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Saxifraga oppositifolia (*)

Classification System: APG IV

Superregnum: Eukaryota
Regnum: Plantae
Cladus: Angiosperms
Cladus: Eudicots
Cladus: Core eudicots
Ordo: Saxifragales

Familia: Saxifragaceae
Genus: Saxifraga
Subgenus: S. subg. Saxifraga
Sectio: S. sect. Porphyrion
Subsectio: S. subsect. Oppositifoliae
Series: S. ser. Oppositifoliae
Species: Saxifraga oppositifolia
Subspecies: S. o. subsp. glandulisepala – S. o. subsp. oppositifolia – S. o. subsp. smalliana
Name

Saxifraga oppositifolia L.
References

Linnaeus, C. 1753. Species Plantarum. Tomus I: 402. Reference page.
USDA, ARS, Germplasm Resources Information Network. Saxifraga oppositifolia in the Germplasm Resources Information Network (GRIN), U.S. Department of Agriculture Agricultural Research Service. Accessed: 07-Oct-06.
Saxifraga oppositifolia – Taxon details on Integrated Taxonomic Information System (ITIS).

Vernacular names
dansk: Purpur-Stenbræk
Deutsch: Gegenblättriger Steinbrech
English: purple saxifrage, purple mountain saxifrage
suomi: Sinirikko
français: Saxifrage à feuilles opposées
hornjoserbsce: Pisany rupik
íslenska: Vetrarblóm
ᐃᓄᒃᑎᑐᑦ/inuktitut: ᐊᐅᐸᓗᒃᑐᙳᐊᑦ, Aupaluktunnguat
norsk nynorsk: Raudsildre
norsk: Rødsildre
polski: Skalnica naprzeciwlistna
русский: Камнеломка супротивнолистная
davvisámegiella: Alitnárti
svenska: Purpurbräcka
українська: Ломикамінь супротивнолистий

Saxifraga oppositifolia, the purple saxifrage or purple mountain saxifrage,[1] is a species of plant that is very common in the high Arctic and also some high mountainous areas further south, including northern Britain, the Alps and the Rocky Mountains.

Description

It is a low-growing, densely or loosely matted plant growing up to 5 cm (2.0 in) high, with somewhat woody branches of creeping or trailing habit close to the surface. The leaves are small, rounded, scale-like, opposite in four rows with ciliated margins. The flowers are solitary on short stalks, petals purple or lilac, much longer than the calyx lobes. It is one of the first spring flowers, continuing to flower during the whole summer in localities where the snow melts later. The flowers grow to about 13 mm (0.5 in) in diameter.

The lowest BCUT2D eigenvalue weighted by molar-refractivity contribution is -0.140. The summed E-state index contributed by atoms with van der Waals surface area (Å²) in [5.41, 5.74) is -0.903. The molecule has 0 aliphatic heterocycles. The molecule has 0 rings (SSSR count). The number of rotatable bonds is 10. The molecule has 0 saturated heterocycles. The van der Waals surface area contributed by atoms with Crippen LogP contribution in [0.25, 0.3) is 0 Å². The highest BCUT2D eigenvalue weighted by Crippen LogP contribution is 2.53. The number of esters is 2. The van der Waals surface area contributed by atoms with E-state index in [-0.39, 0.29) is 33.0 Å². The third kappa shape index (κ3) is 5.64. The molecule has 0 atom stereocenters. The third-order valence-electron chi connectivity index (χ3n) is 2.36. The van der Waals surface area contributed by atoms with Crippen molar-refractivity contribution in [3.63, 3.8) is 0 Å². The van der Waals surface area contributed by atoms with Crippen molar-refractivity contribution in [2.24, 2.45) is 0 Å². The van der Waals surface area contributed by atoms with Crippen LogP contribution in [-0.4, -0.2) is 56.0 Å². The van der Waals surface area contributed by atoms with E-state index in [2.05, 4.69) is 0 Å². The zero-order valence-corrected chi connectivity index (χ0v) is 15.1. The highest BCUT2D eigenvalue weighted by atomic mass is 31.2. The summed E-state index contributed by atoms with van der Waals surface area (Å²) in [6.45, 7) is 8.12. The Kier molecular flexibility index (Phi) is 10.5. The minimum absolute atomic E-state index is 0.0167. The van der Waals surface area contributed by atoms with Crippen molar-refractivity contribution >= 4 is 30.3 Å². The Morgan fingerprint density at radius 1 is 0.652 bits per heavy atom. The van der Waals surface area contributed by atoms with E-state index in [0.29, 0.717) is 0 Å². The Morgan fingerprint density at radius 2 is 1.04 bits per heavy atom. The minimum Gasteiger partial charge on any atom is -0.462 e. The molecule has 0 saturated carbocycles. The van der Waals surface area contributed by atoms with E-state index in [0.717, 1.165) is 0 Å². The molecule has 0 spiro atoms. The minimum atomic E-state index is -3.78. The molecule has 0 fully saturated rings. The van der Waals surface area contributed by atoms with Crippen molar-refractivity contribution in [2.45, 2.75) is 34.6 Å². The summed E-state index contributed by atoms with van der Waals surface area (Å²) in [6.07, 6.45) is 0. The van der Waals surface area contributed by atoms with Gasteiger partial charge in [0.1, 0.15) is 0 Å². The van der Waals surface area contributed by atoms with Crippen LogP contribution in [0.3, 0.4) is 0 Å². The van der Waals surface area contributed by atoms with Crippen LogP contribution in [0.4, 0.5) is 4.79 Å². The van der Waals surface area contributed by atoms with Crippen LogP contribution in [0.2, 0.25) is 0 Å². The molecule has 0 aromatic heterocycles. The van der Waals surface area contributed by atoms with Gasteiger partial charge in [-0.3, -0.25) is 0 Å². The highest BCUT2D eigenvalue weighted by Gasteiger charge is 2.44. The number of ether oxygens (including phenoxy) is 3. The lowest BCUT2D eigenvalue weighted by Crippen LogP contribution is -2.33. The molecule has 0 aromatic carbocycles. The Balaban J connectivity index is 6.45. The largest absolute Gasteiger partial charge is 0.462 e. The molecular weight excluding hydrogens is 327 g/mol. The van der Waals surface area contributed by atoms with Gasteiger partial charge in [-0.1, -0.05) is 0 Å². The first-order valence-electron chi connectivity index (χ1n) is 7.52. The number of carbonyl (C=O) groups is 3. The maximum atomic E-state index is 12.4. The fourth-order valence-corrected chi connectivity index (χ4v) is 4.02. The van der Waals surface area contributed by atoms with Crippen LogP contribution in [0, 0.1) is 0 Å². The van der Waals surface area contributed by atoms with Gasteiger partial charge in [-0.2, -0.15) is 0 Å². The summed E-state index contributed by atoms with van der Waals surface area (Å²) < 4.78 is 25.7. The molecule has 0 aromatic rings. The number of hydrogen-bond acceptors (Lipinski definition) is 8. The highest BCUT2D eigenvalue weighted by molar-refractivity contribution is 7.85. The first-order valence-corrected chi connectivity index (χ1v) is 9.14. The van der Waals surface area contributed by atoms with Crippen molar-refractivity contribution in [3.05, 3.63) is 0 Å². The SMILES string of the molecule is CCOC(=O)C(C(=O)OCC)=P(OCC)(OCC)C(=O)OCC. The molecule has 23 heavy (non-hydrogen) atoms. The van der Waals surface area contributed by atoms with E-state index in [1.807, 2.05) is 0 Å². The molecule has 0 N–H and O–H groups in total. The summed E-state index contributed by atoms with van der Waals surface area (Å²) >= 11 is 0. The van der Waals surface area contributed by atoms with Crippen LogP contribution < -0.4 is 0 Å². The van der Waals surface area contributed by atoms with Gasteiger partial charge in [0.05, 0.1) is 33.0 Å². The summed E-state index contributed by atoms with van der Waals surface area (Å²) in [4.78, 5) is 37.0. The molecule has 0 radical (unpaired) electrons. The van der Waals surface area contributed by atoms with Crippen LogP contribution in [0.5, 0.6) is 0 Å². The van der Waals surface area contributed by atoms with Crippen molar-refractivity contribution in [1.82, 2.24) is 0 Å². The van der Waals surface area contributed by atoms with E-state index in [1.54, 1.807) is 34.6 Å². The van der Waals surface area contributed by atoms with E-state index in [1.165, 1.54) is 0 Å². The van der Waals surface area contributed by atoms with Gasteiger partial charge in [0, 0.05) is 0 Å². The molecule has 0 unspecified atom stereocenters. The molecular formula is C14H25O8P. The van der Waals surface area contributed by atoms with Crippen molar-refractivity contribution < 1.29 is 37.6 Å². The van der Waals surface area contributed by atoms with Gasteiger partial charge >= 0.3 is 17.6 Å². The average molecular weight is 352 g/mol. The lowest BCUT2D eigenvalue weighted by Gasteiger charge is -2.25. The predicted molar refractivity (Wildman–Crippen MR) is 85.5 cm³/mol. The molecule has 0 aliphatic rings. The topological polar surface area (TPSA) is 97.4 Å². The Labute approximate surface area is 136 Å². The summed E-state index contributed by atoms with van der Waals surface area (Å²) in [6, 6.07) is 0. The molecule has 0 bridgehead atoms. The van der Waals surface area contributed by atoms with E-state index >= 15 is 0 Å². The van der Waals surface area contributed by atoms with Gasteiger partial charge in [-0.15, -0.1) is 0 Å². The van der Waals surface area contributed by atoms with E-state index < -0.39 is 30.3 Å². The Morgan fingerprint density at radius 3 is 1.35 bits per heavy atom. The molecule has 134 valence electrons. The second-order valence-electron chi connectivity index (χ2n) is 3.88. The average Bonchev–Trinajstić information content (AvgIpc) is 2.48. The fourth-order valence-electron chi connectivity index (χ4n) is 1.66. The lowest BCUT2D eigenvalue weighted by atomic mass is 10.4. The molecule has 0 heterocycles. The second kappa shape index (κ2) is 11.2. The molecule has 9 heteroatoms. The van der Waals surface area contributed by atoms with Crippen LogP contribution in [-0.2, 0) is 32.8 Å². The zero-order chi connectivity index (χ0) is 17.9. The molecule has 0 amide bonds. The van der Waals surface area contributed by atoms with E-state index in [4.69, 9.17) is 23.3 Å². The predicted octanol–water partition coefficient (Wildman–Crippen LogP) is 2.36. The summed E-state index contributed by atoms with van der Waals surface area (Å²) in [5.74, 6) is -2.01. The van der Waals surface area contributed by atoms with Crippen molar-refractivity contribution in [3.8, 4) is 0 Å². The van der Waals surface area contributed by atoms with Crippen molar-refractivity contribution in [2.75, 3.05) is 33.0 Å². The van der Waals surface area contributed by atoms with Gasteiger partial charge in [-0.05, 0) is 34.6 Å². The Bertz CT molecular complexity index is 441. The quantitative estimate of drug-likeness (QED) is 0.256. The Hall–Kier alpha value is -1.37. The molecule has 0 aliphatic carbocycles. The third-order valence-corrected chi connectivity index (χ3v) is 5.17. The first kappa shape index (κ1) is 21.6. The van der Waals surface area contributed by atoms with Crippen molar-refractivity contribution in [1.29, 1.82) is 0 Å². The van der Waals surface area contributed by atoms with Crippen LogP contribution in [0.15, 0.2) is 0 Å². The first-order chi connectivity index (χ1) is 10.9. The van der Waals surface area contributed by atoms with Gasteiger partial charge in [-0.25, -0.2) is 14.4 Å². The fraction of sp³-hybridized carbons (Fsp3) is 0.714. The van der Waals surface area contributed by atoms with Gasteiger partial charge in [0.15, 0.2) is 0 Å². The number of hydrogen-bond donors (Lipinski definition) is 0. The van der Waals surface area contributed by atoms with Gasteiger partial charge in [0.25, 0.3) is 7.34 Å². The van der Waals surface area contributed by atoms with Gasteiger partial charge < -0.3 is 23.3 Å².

Ecology
Habitat

It grows in all kinds of cold temperate to Arctic habitats, usually found from sea level up to 1,000 m (3,300 ft), in many places colouring the landscape. Its native habitats include tundra, arctic coastal bluffs, alpine scree, and rock crevices.[2]

Swiss botanist Christian Körner found the plant growing at an elevation of 4,505 m (14,780 ft) in the Swiss alps, making it the highest elevation angiosperm in Europe.[3] It is even known to grow on Kaffeklubben Island in north Greenland,[4] at 83°N 40°E, the most northerly plant locality in the world.
Species interactions

The flowers of this plant may be consumed by certain animal species, such as the caterpillars of the cold-adapted Gynaephora groenlandica, the Arctic woolly-bear caterpillar.[5]
Uses

It is a popular plant in alpine gardens, though difficult to grow in warm climates.

The edible flower petals are eaten, particularly in parts of Nunavut without abundant berries. They are bitter at first but, after about one second, they become sweet. (They are also slightly sticky.) It is known to the Inuit as aupilaktunnguat. The leaves and stems are brewed for herbal tea: According to many Nunavummiut, the tea is best later in the season once the flowers have died.[6]

It serves as the territorial flower of Nunavut in Canada,[6] a symbolic flower of Nordland county in Norway, and the county flower of County Londonderry in Northern Ireland.
Taxonomy

There are a few subspecies, including:

Saxifraga oppositifolia ssp. glandulisepala Hultén – native to Alaska[7]
Saxifraga oppositifolia ssp. oppositifolia L. – native to continental US[8]
Saxifraga oppositifolia ssp. smalliana (Engl. & Irmsch.) Hultén – native to Alaska[9]

References

"ITIS Standard Report Page: Saxifraga oppositifolia". Itis.gov. 10 April 2013. Retrieved 25 October 2013.
"Lady Bird Johnson Wildflower Center - The University of Texas at Austin". www.wildflower.org. Retrieved 19 November 2021.
Körner, Christian (2011). "Coldest places on earth with angiosperm plant life". Alpine Botany. 121 (1): 11–22. doi:10.1007/s00035-011-0089-1. S2CID 22796093.
"Template". Sagaxexpeditions.com. Archived from the original on 29 October 2013. Retrieved 25 October 2013.
Kukal, Olga; Dawson, Todd E. (1989-06-01). "Temperature and food quality influences feeding behavior, assimilation efficiency and growth rate of arctic woolly-bear caterpillars". Oecologia. 79 (4): 526–532. doi:10.1007/BF00378671. ISSN 0029-8549.
Official Flower of Nunavut, Nunavut, Canada
"ITIS Standard Report Page: Saxifraga oppositifolia ssp. glandulisepala". Itis.gov. 10 April 2013. Retrieved 25 October 2013.
"ITIS Standard Report Page: Saxifraga oppositifolia ssp. oppositifolia". Itis.gov. 10 April 2013. Retrieved 25 October 2013.
"ITIS Standard Report Page: Saxifraga oppositifolia ssp. smalliana". Itis.gov. 10 April 2013. Retrieved 25 October 2013.

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